It has been a long time since I lived anywhere that experienced a proper spring. Winter felt like a slow marching eternity of grey days, and we learned to appreciate spots of direct sunlight wherever we could find them. Spring and winter battled it out in early April, throwing fits of rain, sleet, snow, and sunshine, all within an hour. Then, one day as I was walking through the park to work, TA DA! A tree that had been bare the day before had exploded into life overnight.
Let's back up a bit though. On April 1st, Jacob and I picked up these two from the airport.
They were here to visit us for the first time since we had moved here...8 months ago. (8 MONTHS AGO?! Wow. I hadn't even realized.) We were going to spend two lovely weeks together, sightseeing, catching up, and taking a road trip to Slovenia.
But first, there was Easter. I won't claim that Austrian Easter traditions are terribly different from American traditions (unlike their Christmas celebrations), however they do go slightly crazy about eggs.
I grew up decorating carefully hollowed out egg shells with paints and dyes before my mother arranged them as a table centerpiece for the Easter dinner. Here, the eggs are hung on little trees made of pussywillow branches bundled together. It would seem however, that many people choose to purchase their decorated eggs at Easter egg emporiums such as this:
Easter Markets are set up in the public squares, this one in particular showcasing hundreds upon thousands of delicately hollowed out, hand decorated eggs. It took some tenacity to pick your way through the egg maze, knowing that one misplaced step or swing of your handbag could send a whole tray of eggs crunching into pieces (we did see it happen to someone - poor lady). I kept wondering what they did with all of the raw egg leftovers...world's largest omelette?
Another Austrian Easter tradition is to consume large quantities of dyed, hardboiled eggs. One can purchase the eggs from the grocery store pre-dyed and pre-boiled, then before eating them, you play a game where you put two eggs in a cage fight, with the losing egg being sacrificed and eaten. (I.e: You hit them together and the one that cracks first is the losing egg).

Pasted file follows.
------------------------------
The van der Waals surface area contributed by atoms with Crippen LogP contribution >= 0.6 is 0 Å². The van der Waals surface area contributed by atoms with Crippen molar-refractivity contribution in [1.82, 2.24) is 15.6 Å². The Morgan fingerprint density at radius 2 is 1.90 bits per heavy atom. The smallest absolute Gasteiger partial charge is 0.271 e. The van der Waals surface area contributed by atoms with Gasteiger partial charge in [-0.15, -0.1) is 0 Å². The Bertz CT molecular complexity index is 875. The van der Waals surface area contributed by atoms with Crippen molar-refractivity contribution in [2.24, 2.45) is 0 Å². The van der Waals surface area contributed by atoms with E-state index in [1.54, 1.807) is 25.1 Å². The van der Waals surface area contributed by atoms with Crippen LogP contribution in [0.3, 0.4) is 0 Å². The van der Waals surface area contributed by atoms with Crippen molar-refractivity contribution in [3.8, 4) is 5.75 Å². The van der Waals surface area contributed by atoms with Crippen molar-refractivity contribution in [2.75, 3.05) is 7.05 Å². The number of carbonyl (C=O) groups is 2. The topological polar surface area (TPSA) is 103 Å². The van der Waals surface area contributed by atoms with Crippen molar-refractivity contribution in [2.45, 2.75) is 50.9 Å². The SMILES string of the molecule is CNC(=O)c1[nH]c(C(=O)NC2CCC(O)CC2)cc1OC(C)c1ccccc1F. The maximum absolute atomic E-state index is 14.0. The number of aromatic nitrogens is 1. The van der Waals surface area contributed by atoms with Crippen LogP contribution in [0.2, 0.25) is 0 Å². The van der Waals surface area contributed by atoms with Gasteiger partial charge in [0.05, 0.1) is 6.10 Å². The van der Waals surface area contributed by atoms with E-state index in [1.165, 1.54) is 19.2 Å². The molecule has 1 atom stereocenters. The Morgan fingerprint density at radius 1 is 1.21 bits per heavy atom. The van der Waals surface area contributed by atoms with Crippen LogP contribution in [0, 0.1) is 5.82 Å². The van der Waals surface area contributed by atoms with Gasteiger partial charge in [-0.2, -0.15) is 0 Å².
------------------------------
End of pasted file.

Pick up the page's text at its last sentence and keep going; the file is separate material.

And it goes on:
Then of course, there are the sweets. Demel's, the epitome of Viennese confectionary, is always a wonderland akin to Willy Wonka's chocolate factory, but at Easter it is especially true. The shelves were laden with intricately decorated molded chocolate bunnies and sheep, and large delicate hollow eggs made of meringue piped into swirling patterns.
Finally, there is the music. Of course, Vienna, as the "city of music", always has something special to offer, even if it is simply listening to the church bells ring on Sunday mornings. On our way out of St. Stephan's cathedral we saw a sign for the Easter Monday mass, where they would be performing one of Mozart's masses at 11:00 am. On Monday we returned to St. Stephan's, surprised at how many people were present and the music well underway though we were only a couple of minutes late. Turns out that the mass had started at 10:15. Whoops. It was worth the effort regardless, if only for the opportunity to hear God's praises sung by a full orchestra and choir.
Our second weekend together my parents, Jacob, and I had planned to take a road trip down through Austria to Slovenia where we would visit Lake Bled and Ljubljana. You know how you often see those articles touting Prague or Dubrovnik as "the undiscovered gem of Europe", although they are now far from "undiscovered"? Mark my words friends, Slovenia truly is the next "undiscovered gem of Europe". The country is breathtakingly beautiful, the roads and towns very well maintained, the people are wonderfully friendly, the food is delicious, and the costs very reasonable. In fact, it was all so fairytale-like, I imagine Slovenia could have been the real inspiration behind Wes Anderson's Grand Budapest Hotel.
Let me give you a sneak peak of what I mean:
Feel like visiting yet?
More to come on Slovenia!